Apple hits back over iPhone 4… but offers free cases

Apple has launched a staunch defence of the iPhone 4’s antenna performance – but is offering customers a free case to overcome reception issues.

Apple hits back over iPhone 4... but offers free cases

A defensive, and at times bullish, Steve Jobs told a press conference that the entire mobile industry suffered from antenna problems, and demonstrated signal bars dropping on rival handsets from BlackBerry and HTC when they were held in a certain way.

The Apple chief claimed “Antennagate” had been “blown out of proportion” and issued a barrage of statistics to back up his claim.

If we screw up, we pick ourselves up and we try harder

Jobs claimed that early return rates of iPhone 4 handsets were pegged at 1.7%, compared to 6% for the iPhone 3GS. He said that only 0.55% of iPhone customers had complained to Apple about a reception issue. However, Jobs did admit that the iPhone 4 dropped marginally more calls than its predecessor.

Jobs attributed this increased drop rate to a hunch that more people used cases on their 3GS handsets than on the iPhone 4, largely because the new design wasn’t compatible with old iPhone cases.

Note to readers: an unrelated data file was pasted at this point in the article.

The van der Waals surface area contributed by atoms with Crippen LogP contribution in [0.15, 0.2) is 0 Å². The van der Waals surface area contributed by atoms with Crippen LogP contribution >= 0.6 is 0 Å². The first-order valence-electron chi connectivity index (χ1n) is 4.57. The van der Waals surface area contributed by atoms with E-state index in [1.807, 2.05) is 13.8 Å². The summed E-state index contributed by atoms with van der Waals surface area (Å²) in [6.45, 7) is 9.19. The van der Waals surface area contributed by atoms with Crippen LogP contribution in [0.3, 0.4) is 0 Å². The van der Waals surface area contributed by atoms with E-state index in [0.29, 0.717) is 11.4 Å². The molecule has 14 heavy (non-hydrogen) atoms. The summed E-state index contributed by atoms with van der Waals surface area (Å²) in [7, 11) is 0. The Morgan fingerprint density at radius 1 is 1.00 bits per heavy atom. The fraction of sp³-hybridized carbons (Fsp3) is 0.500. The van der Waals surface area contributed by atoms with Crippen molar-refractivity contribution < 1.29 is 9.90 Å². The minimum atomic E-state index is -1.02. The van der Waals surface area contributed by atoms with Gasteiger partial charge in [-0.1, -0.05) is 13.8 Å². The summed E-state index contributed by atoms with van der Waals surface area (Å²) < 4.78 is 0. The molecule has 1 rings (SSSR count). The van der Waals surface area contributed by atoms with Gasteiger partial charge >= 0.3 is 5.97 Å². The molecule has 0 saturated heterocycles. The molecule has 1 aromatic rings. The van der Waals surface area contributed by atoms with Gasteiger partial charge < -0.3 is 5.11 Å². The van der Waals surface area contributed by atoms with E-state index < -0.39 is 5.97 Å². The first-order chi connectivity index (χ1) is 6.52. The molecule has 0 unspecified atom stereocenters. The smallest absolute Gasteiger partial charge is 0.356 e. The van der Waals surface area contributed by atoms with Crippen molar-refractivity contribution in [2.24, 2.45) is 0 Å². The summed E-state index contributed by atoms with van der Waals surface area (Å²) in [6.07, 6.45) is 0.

Apple’s solution is to offer every iPhone 4 owner a free bumper case. Jobs said customers would be able to order the cases from the Apple website at the end of next week, and that the company would source extra cases from third-parties if demand outstripped supply.

Customers who have already bought a case will be offered a full refund, although it’s not clear if there’s an upper limit on that rebate or how customers apply. Customers who’ve bought third-party cases will not receive a refund.

Apple said it will also offer a full refund on the handset to any unhappy customer within the first 30 days of ownership.

Jobs denied reports that Apple knew of the reception flaw in advance. “If we screw up, we pick ourselves up and we try harder,” Jobs claimed.

The company said it will re-examine iPhone 4 call data at the end of September to evaluate whether the free cases have resolved the issue.

Mixed message

Analysts claim Apple sent out mixed messages with its press conference. “It’s still a little unclear if it’s admitting to a fault or not,” said Carolina Milanesi, vice president of research at Gartner. “It’s saying the drop in signal is similar to other devices, but it gives you a bumper [case].”

Milanesi thinks it will be a while before the fuss dies down, but said Apple’s probably done enough to appease iPhone owners. “From a customer perspective, most people will be happy with it,” she said.

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